CODA wins top Oscar, Will Smith slap

Lisa Richwine |

Ariana DeBose, winner of the award for best supporting actress for West Side Story.
Ariana DeBose, winner of the award for best supporting actress for West Side Story.

CODA, a heartwarming movie about a deaf family with a hearing daughter, has won a landmark best picture prize at the Oscars in a ceremony overshadowed by best-actor winner Will Smith’s slapping of presenter Chris Rock.

CODA became the first movie from a streaming service, Apple TV+, to win the film industry’s biggest prize.

In a moment that initially looked like one of the gags that enliven the Oscars telecast, Smith strode up to the stage and delivered an open-handed slap to Rock after the presenter made a joke about the actor’s wife, Jada Pinkett Smith.

But it swiftly became clear the moment was in fact unscripted when Smith, who had returned to his seat, exchanged words with Rock that included a twice-repeated obscenity, shocking the audience at the Dolby Theatre.

Minutes later, Smith learned he had won best actor. In his acceptance speech, he broke into tears and apologised to his fellow nominees and the Academy of Motion Pictures Arts and Sciences – but not Rock.

The altercation contrasted with the feel-good moments associated with CODA. When the movie won Oscars for best picture, best supporting actor and best adapted screenplay, nearly everyone in the audience stood and applauded in sign language.

CODA beat Netflix Inc’s contender, dark Western The Power of the Dog, and other entries from traditional Hollywood studios.

“I really want to thank the Academy for recognising a movie of love and family at this difficult time that we need today,” producer Patrick Wachsberger said in front of the film’s cast standing on stage.

Hollywood’s most prestigious awards ceremony returned to all-out glitz after pandemic restrictions limited the event last year.

The mood turned sombre, however, after Smith slapped Rock following the comedian’s reference to the 1997 movie G.I. Jane, in which actress Demi Moore shaved her head. The comment was directed at Smith’s wife, who told Billboard in December she has been battling the autoimmune disorder alopecia, which can cause hair loss and balding.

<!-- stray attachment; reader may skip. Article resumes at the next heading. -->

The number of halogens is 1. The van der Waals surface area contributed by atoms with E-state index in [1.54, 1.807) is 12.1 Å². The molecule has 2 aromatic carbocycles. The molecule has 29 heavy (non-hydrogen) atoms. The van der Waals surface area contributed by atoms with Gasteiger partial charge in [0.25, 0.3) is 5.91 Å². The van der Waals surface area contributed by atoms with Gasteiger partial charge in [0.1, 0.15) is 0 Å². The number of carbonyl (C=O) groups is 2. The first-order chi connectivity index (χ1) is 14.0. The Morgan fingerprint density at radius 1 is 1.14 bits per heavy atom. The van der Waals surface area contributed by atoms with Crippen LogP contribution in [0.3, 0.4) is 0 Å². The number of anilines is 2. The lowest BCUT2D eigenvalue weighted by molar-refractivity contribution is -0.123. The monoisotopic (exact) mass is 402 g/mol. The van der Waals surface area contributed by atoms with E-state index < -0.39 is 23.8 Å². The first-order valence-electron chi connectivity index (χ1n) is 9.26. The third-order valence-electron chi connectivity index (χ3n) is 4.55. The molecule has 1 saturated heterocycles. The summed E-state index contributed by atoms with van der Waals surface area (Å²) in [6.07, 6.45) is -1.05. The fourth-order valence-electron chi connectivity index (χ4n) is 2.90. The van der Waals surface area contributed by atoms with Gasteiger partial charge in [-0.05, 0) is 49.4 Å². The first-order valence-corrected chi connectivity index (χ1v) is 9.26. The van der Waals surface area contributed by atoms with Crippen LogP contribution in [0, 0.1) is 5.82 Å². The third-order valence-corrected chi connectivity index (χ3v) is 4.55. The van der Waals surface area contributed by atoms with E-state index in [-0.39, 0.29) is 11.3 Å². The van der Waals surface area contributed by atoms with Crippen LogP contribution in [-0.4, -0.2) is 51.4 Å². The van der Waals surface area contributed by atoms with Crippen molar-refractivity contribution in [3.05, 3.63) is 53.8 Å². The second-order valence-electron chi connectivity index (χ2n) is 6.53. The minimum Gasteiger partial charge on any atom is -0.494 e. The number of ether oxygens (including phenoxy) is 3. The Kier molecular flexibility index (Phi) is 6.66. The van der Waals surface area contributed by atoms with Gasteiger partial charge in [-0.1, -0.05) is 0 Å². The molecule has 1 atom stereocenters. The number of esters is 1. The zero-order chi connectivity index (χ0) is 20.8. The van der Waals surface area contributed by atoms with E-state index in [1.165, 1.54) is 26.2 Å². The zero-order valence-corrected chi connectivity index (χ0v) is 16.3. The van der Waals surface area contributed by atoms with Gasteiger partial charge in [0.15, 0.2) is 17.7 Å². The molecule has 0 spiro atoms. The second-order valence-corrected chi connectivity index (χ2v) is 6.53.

“Will Smith just smacked the shit out of me,” Rock said as the audience laughed, at first thinking it was a skit.

Back in his seat, Smith shouted back, “Keep my wife’s name out of your f***ing mouth.” The comment was silenced during the live US broadcast on Walt Disney Co’s ABC .

Smith won best actor for playing the determined father of tennis legends Venus and Serena Williams in King Richard.

In his vague apology when accepting the award, he said, “Richard Williams was a fierce defender of his family. Art imitates life. I look like the crazy father, just like they said about Richard Williams. But love will make you do crazy things.”

In other awards, Jane Campion became just the third woman in the 94-year history of the Oscars to win best director, for her dark Western Power of the Dog.

Jessica Chastain landed the best actress award for playing TV evangelist Tammy Faye Bakker in The Eyes of Tammy Faye.

Troy Kotsur made history as the first deaf man to win an Oscar, earning best supporting actor for his role in CODA. Kotsur played Frank Rossi, the father of a teenager who struggles to help her family’s fishing business while pursuing her own aspirations in music.

“This is dedicated to the deaf community, the ‘CODA’ community and the disabled community. This is our moment,” Kotsur said in a heartfelt speech delivered in sign language as he accepted the supporting actor honour.

Supporting actress went to Ariana DeBose for playing the spirited Anita, who sings America in Steven Spielberg’s remake of West Side Story.

DeBose also thanked “divine inspiration” Rita Moreno, who earned the best supporting actress award in 1962 for playing Anita in the original movie version of the musical.

Chastain, Nicole Kidman and other nominees donned a rainbow of colours for a ceremony with 2500 gown- and tuxedo-clad attendees, a contrast to last year’s pandemic-era, scaled-down ceremony in a train station.

After going three years without a host, a trio was chosen to guide Sunday’s ceremony: Amy Schumer, Regina Hall and Wanda Sykes.

“This year, the Oscars hired three women to host because it’s cheaper than hiring one man,” Schumer joked.